Manila’s just-completed Asia Pacific Economic Cooperation (APEC) was a tale of two summits. The official one centered on trade. The unofficial one focused on the South China Sea.
The official summit agreed on the need to fight terrorism, enhance economic growth, reduce poverty and increase climate change resiliency. That part of the meeting went pretty much according to plan.
APEC members agreed to undertake a yearlong study of the proposed Free Trade Area of the Asia Pacific (FTAAP) and to consider it at the next year’s meeting in Peru. This will shelve, at least for another year, competition between China’s vision of a Regional Economic Comprehensive Economic Partnership (RCEP) and the US-backed Trans-Pacific Partnership (TPP). Ideally, both can be folded into an even larger FTAAP.
Unofficially, the huge political gulf between the U.S. and China over the South China Sea was on display.
U.S. President Barack Obama called upon China to cease island building in the South China Sea. Obama visited a Philippine Navy frigate, emphasized the U.S.-Philippine mutual defense treaty, and pledged $250 million in military assistance to U.S. allies in Southeast Asia.
China claimed the U.S. was fanning geopolitical tension and repeated its demand that South China Sea territorial disputes be handled bilaterally. Because of China’s economic clout, this provides Beijing the upper hand.
China had insisted South China Sea territorial issues be left off the official agenda. To be certain it was, China foot-dragged on confirming President Xi Jinping’s participation in the summit until the last minute. As China and the U.S. sparred over the South China Sea outside the official sessions, smaller economies like Vietnam, Malaysia, Indonesia and the Philippines could do little but watch the fireworks and handicap the two contestants. All of Southeast Asia’s countries want Chinese investment and trade. But they also want the U.S. to protect them from China’s military.
All Southeast Asia’s countries worry about China’s unilateral land reclamation efforts in the South China Sea. These fears are multiplied by China’s characterization of any opposition to the activity as inflammatory.
Particularly inflammatory in China’s view is the Philippines’ pending appeal over China’s South China Sea island-building to a United Nations arbitration tribunal, which should rule next year.
The Philippines may be joined by Vietnam and Indonesia in making such appeals. For its part, Japan has indicated it could also do so over disputed islands north of Taiwan claimed by both Japan and China. While China supports the Law of the Sea under whose auspices the tribunal exists, China says it won’t recognize any ruling that goes against it.
That’s because China claims it’s being misunderstood. China says construction of military airstrips on uninhabited South China Sea sandbars in disputed waters is a ‘humanitarian’ gift to the region that improves maritime safety. But China fails to specify how. That, in turn, makes the claim ring hollow.
If, for instance, humanitarian aims are China’s sole purpose — why doesn’t China instead dispatch the infrastructure equipment and personnel to building robust coastal infrastructure in low-lying, highly populated areas of Southeast Asia? Applying this logic makes it a bit hard to fathom the Chinese argument that protecting uninhabited sandbars is more ‘humanitarian’ than saving human lives.
China insists anyone who poses such questions inflames tensions. Given this kind of backdrop, China has some justification for feeling misunderstood.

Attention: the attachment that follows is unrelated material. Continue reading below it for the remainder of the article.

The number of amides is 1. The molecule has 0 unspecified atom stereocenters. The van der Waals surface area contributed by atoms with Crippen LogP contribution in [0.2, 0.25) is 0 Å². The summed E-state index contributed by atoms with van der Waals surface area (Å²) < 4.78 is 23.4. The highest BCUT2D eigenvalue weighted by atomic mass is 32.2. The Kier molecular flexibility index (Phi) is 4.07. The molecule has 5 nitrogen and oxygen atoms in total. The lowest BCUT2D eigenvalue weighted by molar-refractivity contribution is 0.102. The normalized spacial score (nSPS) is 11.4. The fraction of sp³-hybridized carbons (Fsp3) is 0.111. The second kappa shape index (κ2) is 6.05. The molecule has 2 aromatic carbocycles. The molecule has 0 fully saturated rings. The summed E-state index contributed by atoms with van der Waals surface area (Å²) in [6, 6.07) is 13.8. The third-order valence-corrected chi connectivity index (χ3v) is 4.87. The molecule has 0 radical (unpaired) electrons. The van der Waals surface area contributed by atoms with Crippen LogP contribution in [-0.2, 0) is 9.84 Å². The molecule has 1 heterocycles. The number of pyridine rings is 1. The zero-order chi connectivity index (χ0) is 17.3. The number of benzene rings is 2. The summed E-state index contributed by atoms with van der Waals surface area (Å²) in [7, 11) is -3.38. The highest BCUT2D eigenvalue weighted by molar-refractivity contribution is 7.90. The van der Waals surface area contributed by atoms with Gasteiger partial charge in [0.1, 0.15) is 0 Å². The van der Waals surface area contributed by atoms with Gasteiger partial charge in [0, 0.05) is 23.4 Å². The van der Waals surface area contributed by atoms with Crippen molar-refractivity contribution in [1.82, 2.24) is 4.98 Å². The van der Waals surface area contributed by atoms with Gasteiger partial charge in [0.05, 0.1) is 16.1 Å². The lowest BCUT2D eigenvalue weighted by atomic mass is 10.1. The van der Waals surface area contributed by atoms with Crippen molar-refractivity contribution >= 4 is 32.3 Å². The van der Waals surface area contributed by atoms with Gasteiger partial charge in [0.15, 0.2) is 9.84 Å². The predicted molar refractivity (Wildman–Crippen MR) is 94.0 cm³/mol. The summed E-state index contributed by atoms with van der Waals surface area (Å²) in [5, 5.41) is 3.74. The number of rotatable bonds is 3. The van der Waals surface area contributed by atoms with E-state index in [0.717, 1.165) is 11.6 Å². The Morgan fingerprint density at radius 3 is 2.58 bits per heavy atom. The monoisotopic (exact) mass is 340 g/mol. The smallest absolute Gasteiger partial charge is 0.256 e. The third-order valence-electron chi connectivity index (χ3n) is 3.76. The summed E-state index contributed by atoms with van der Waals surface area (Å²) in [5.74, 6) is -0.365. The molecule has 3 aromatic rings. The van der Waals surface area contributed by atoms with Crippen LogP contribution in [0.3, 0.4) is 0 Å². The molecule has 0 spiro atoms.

The result is that South China Sea territorial tensions are unlikely to go away anytime soon. The U.S. will provide military assistance to its allies like the Philippines, while China will plow ahead with its humanitarian sandbar building.
Developments that may change this could be a critical mass of regional opposition.
For instance, Vietnam and the Philippines could deepen military ties. Taiwan, which doesn’t agree with the Nine-Dotted Line, could get more vocal about it. Japan could forge deeper military relationships in the South China Sea.
If China’s big prize in the South China Sea turns out to be uninhabited islands with no global political legitimacy and a frozen conflict, China will have expended a lot of political capital for little, if any, goodwill gain.
However, there are causes for optimism. All sides could agree to shelve their disputes and agree to Joint Development Areas.
The South China Sea is believed to hold economic resources of oil, gas, and, potentially, methane hydrates. One explanation for China’s territorial stridency could be her belief that these are worth developing. Joint Development Areas agreed with her littoral neighbors that this would solve all problems at once.
China would get a ‘social license’ in the South China Sea. Southeast Asia’s poorer countries would get a deep-pocketed partner to pay most of the bills in developing these new energy sources. Joint Development Areas have a long history. They exist all over the world. Two exist in the Gulf of Thailand, just to the west of the South China Sea.
The other bit of good news in the South China Sea is that while the politicians squabble, the generals are talking. Both sides clearly realize the risk of conflict. The U.S. and Chinese navies now appear to be making a good faith effort to eliminate the risk of a mishap. During an inaugural defiance sail through disputed South China Sea last month, the U.S. Navy maintained regular radio contact with Chinese Navy ships tailing it.
U.S. Navy ships now dock in China for official visits. Last month, Chinese navy officials gave their US counterparts a tour of China’s only aircraft carrier. Three Chinese Navy ships are expected to dock soon in Hawaii.
At the operational level, these contacts reduce the risk of a Gulf of Tonkin mishap of the kind that pulled the U.S. into the disastrous Vietnam War in the 1960s.